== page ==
Seven years after the apparent death of Chen Zhen, who was shot after discovering who was responsible for his teacher's death (Huo Yuanjia) in Japanese-occupied Shanghai. A mysterious ... See full summary »
In postwar Hong Kong, legendary Wing Chun grandmaster Ip Man is reluctantly called into action once more, when what begin as simple challenges from rival kung fu styles soon draw him into ... See full summary »
Anthony Chau-Sang Wong,
A near retired cop and his unit are willing to put down a crime boss at all costs while dealing with a replacement inspector who is getting in their way. Meanwhile, the crime boss sends his top assassin to kill the cops.
In 1905, revolutionist Sun Yat-Sen visits Hong Kong to discuss plans with Tongmenghui members to overthrow the Qing dynasty. But when they find out that assassins have been sent to kill him, they assemble a group of protectors to prevent any attacks.
Ip Man 2 is a 2010 Hong Kong biographical martial arts film loosely based on the life of Ip Man, a grandmaster of the martial art Wing Chun. A sequel to the 2008 film Ip Man, the film was directed by Wilson Yip, and stars Donnie Yen, who reprises the leading role. Continuing after the events of the earlier film, the sequel centers on Ip's movements in Hong Kong, which is under British colonial rule. He attempts to propagate his discipline of Wing Chun, but faces rivalry from other practitioners, including the local master of Hung Ga martial arts. Written by
During the fight with Twister, as Yip Man begins to dominate and eventually wins shortly thereafter, Yip Man is shown striking points on Twister's arms which makes his arm lock-up. This is probably meant to represent some form of Dim-Mak - a secret body of knowledge in Chinese martial arts with techniques that attack pressure points and meridians, said to incapacitate or sometimes even cause delayed death. See more »
In the final fight, the announcer's microphone appears to be a modern condenser microphone. The film takes place in the 1950's. See more »
Let's talk. Will you release my pupil first?
Leung, are you all right?
Wong Shun Leung:
Why did you injure him?
Wong Shun Leung:
He wanted to fight, but wasn't as good as me. I couldn't really help it, could I?
What did you say? I'm not as good as you?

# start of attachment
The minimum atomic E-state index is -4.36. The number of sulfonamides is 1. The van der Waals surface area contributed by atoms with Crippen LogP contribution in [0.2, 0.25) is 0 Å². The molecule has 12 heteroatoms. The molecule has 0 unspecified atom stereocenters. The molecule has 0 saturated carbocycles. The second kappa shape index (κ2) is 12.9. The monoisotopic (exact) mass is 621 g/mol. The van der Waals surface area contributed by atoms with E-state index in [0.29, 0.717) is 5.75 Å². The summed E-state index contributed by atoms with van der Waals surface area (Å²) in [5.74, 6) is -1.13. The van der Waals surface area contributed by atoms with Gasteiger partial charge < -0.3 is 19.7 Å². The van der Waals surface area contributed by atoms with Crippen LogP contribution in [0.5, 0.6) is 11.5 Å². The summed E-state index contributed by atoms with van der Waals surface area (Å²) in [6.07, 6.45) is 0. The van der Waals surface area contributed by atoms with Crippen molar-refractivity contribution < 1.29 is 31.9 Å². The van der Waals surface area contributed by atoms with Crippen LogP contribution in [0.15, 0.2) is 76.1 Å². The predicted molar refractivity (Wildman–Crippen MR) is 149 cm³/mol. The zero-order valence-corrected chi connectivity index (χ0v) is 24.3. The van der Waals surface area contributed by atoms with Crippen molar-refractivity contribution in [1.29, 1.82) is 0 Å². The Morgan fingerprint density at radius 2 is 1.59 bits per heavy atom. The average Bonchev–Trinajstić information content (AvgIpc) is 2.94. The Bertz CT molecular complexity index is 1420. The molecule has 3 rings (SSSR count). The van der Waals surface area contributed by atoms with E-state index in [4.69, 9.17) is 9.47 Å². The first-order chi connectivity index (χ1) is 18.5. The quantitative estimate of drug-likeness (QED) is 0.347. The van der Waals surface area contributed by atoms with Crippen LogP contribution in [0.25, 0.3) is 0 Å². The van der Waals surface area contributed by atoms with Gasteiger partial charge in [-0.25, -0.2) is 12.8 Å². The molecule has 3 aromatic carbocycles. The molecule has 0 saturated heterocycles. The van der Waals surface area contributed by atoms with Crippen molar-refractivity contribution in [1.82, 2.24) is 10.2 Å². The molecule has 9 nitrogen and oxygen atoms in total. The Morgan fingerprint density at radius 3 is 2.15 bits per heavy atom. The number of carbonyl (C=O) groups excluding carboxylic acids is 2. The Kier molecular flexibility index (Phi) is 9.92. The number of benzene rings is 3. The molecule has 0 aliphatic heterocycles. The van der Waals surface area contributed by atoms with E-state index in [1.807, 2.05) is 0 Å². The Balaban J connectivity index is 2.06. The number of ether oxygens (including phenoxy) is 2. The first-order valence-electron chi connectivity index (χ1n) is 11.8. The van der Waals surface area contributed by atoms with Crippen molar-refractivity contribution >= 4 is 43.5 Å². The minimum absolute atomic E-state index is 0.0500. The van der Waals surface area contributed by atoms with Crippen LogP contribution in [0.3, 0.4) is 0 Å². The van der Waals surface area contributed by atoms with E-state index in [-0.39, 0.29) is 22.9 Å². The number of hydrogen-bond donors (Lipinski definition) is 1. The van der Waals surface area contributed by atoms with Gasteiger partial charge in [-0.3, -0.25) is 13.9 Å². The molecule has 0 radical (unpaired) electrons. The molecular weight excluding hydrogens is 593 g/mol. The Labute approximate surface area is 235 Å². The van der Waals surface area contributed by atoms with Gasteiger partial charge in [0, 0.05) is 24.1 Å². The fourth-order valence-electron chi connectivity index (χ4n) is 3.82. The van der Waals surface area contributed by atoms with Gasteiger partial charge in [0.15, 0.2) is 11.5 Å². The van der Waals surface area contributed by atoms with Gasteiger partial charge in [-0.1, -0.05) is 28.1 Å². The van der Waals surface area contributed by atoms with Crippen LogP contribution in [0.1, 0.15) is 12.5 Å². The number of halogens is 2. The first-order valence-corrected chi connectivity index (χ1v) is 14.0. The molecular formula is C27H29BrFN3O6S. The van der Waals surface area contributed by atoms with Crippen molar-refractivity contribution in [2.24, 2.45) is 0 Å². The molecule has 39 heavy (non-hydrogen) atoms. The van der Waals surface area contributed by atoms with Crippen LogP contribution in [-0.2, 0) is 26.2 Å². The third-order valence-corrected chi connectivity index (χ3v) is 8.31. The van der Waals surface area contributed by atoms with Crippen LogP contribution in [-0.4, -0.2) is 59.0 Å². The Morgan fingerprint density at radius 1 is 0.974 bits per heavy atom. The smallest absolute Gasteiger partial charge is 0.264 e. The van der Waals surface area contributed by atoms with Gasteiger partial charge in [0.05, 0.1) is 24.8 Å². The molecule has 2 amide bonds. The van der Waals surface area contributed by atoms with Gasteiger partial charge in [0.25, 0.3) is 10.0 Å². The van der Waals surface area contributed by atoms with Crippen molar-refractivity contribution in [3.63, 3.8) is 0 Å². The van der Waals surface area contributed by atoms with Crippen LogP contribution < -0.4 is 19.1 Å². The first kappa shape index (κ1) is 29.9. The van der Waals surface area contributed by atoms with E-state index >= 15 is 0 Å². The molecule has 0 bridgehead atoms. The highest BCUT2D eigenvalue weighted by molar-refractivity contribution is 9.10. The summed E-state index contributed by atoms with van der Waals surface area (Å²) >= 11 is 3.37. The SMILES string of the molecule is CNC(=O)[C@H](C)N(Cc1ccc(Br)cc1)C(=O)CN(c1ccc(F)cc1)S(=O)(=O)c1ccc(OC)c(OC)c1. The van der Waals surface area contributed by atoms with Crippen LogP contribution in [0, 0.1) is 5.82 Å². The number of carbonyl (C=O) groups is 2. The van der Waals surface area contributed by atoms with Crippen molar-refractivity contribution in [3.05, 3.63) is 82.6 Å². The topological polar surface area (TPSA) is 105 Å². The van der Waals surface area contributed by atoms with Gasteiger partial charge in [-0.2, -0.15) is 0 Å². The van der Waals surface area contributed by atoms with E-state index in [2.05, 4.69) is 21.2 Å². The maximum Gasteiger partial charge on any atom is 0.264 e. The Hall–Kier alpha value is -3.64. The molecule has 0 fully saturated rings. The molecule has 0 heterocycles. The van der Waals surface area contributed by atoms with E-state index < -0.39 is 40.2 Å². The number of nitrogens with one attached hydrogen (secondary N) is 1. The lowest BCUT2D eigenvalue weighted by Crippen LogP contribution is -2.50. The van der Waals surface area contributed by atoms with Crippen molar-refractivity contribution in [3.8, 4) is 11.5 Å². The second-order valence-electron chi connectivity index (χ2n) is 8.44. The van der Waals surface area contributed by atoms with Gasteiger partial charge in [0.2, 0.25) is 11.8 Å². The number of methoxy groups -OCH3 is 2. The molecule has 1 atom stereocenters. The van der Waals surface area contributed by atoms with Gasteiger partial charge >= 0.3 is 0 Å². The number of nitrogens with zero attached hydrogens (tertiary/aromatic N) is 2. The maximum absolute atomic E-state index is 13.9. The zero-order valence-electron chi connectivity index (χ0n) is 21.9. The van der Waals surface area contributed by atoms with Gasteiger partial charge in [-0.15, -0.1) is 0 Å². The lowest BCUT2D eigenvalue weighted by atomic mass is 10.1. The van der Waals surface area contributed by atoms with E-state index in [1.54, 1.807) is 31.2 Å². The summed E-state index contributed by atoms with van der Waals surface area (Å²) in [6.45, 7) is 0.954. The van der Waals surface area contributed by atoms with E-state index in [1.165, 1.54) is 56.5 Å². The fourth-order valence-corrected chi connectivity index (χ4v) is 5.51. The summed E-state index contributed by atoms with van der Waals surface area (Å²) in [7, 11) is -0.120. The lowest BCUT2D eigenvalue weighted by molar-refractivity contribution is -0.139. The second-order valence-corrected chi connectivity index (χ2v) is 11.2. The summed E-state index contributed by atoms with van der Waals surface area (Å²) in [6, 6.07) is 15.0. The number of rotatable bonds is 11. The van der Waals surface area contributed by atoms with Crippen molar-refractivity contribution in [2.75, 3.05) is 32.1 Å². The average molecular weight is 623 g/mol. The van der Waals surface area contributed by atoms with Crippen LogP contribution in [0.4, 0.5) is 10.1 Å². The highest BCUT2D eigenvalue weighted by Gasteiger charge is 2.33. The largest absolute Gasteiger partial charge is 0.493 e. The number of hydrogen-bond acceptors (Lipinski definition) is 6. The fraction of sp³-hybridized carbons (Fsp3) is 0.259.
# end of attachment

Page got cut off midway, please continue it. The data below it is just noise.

Take it easy! You're both young men. Injuries are inevitable in friendly fights. I'll visit your master and explain to him. May I know who your master is?
Doesn't matter. He's better than you anyway. By the way, did you bring the ransom?
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Overall, Ip Man's series has been a very inspirational trip for me. I grew up with Bruce Lee and from the direction of the director, I see where the movie is going to, whether it's historic or not. Before anyone else say anything about the western boxer in this movie, I lived through the end 70's of Asian martial arts world and I must say it has has it's share of "to the death boxing matches". Growing up in asia, we have had our share of nonregulated matches where contestant signed papers which declared their fight to the death. So it is no surprise that in this movie such a scene would occur. Not having TV at that time, the thrill of hearing such a match from radio (I remember my first Ali match and it was also on Radio, not TV) I can sympathise for the director's broad representation of history.
On the whole, when Ip Man told his disciple Leung, that he wasn't trying to teach him how to fight but to teach him the values of "martial morals", reminded me of my martial arts training under my master. Movies reflect life and in this moment of the film, I totally understood what the movie was going to.
I can only say, seek the truth and not be blinded by what is presented.
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